Seven Lost Secrets of Success
By Joe Vitale
*A Book Review*
by Michael C. Gray
© 2008 by Michael C. Gray
At one time, Bruce Barton was one of the most influential people in the United States.
He had contact with every U.S. president and every Republican presidential candidate of the mid-twentieth century. He was a congressman in the 1930's and was named as a potential presidential candidate.
Professionally, Barton was a co-founder of BBDO, short for Batten, Barton, Durstine & Osborn, a prominent advertising agency. He helped make BBDO the largest ad agency in the world in the 1940s. He was a role model for the legendary ad writer John Caples.
Barton also used his talents to help many philanthropic organizations, including the American Heart Association, the United Negro College Fund and the Salvation Army. He wrote a letter to 24 individuals soliciting donations for Berea College in Kentucky, resulting in every recipient making a donation and raising over $30,000 in 1925! People who read the letter today want to make a donation!
Barton also wrote a number of books. His most famous book, The Man Nobody Knows, is still in print. In The Man Nobody Knows, Barton portrayed Jesus Christ as a dynamic, healthy individual who was one of the greatest sales trainers of all time. Americans loved this fresh, charismatic yet human view of Jesus as compared to the mild-mannered and detached person they learned about in Sunday School.
Bruce Barton passed away in 1967. As happens in so many cases, the wisdom and accomplishments of this great individual have been forgotten and "lost."
Dr. Joe Vitale, who is an author, copywriter and metaphysical teacher, was fascinated with this "forgotten" genius, and has revealed again Bruce Barton's philosophy leading to success. In the process, he paints a picture on an individual of admirable character, integrity and sincerity.
The first secret is, Reveal the Business Nobody Knows. Your advertising should be educational so the customer understands the story of the business and how it can benefit him or her.
The second secret is, Use a God To Lead Them. Find the heroic traits of leaders that appeal to the audience. Celebrities can appeal to the audience. By becoming an expert or guru, you can also become an appealing celebrity.
The third secret is, Speak in Parables. The art of selling and of advertising largely is the art of telling a great story. People often have a hard time understanding complex ideas, but are more receptive to them when they are presented as a story.
The fourth secret is, Dare Them To Travel the Upward Path. Barton knew that many people will respond to a challenge. The headline for one of his ads that ran for seven years was, "A wonderful two years' trip at full pay – but only men with imagination can take it."
The fifth secret is, The One Element Missing. Barton's secret weapon that was missing from the ads of many of is competitors was sincerity. He wasn't just "pushing a product." He sought clients that he believed in. His belief and honesty came through in his ads. His sincerity inspired his readers to trust him. And trust is the solid foundation of long-term business success. (Ironically, one of his customers was a cigarette company. I wonder if he would accept them today?)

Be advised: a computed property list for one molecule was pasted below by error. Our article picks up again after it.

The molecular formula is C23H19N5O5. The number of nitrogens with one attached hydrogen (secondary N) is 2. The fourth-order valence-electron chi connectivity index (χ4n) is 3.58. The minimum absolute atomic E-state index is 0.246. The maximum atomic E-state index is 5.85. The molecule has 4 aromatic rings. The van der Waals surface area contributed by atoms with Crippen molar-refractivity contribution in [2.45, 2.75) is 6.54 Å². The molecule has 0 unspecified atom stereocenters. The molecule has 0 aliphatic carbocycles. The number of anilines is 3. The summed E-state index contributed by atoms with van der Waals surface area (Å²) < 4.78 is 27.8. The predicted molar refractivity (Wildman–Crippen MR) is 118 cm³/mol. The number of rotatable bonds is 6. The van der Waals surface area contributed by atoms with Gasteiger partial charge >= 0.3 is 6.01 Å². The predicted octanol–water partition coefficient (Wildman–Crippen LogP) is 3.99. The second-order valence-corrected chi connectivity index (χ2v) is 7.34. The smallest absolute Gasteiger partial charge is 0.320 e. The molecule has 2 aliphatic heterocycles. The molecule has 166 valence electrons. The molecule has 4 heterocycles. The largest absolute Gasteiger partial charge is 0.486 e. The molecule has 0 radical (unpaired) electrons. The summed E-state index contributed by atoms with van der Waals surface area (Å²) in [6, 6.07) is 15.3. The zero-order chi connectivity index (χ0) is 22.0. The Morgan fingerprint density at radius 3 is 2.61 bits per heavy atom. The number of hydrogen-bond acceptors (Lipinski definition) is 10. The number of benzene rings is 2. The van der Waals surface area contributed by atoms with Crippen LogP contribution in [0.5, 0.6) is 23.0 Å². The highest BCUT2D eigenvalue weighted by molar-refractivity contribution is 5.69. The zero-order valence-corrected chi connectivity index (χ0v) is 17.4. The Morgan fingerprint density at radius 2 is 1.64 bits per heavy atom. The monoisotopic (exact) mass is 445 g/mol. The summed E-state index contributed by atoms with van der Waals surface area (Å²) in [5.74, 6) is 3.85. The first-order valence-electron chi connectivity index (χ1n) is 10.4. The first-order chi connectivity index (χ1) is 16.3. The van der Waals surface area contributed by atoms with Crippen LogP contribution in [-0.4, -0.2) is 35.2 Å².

The sixth secret is, Give Yourself Away. Most of Barton's ads included giving something extra of value to customers. The gift generates credibility and obligation. But Barton also believed that money was a by-product of good work. "Get money–but stop once in a while to figure what it is costing you to get it. No man gets it without giving something in return. The wise man gives his labor and ability. The fool gives his life." Barton devoted a lot of his energy to free service for causes that he believed in. He also believed it was important to reveal yourself as a human being, again receiving credibility and trust in return.
The seventh secret is Sharpen The Knife. In order to achieve outstanding results, the initial draft of an ad or book must be rewritten, tested and polished. Other individuals in the agency often wrote initial drafts which Barton would then supervise and revise to perfection. A big part of the process is removing unnecessary words. "Two men spoke at Gettysburg on the same afternoon during the Civil War. One man–the leading orator of his day–made a 'great' oration. The other speaker read from a slip of paper less than 300 hundred words. His speech–Lincoln's Gettysburg Address–will live forever." In this secret, the image of the knife is of the surgeon's knife, used to heal.
We should all be glad that Joe Vitale has recovered and again revealed these "lost secrets" for us. Studying Bruce Barton's work is something like studying the art of great masters like Michelangelo or Van Gough. We can all benefit from their discoveries. I highly recommend that you read this book.
Buy it on Amazon: The Seven Lost Secrets of Success.
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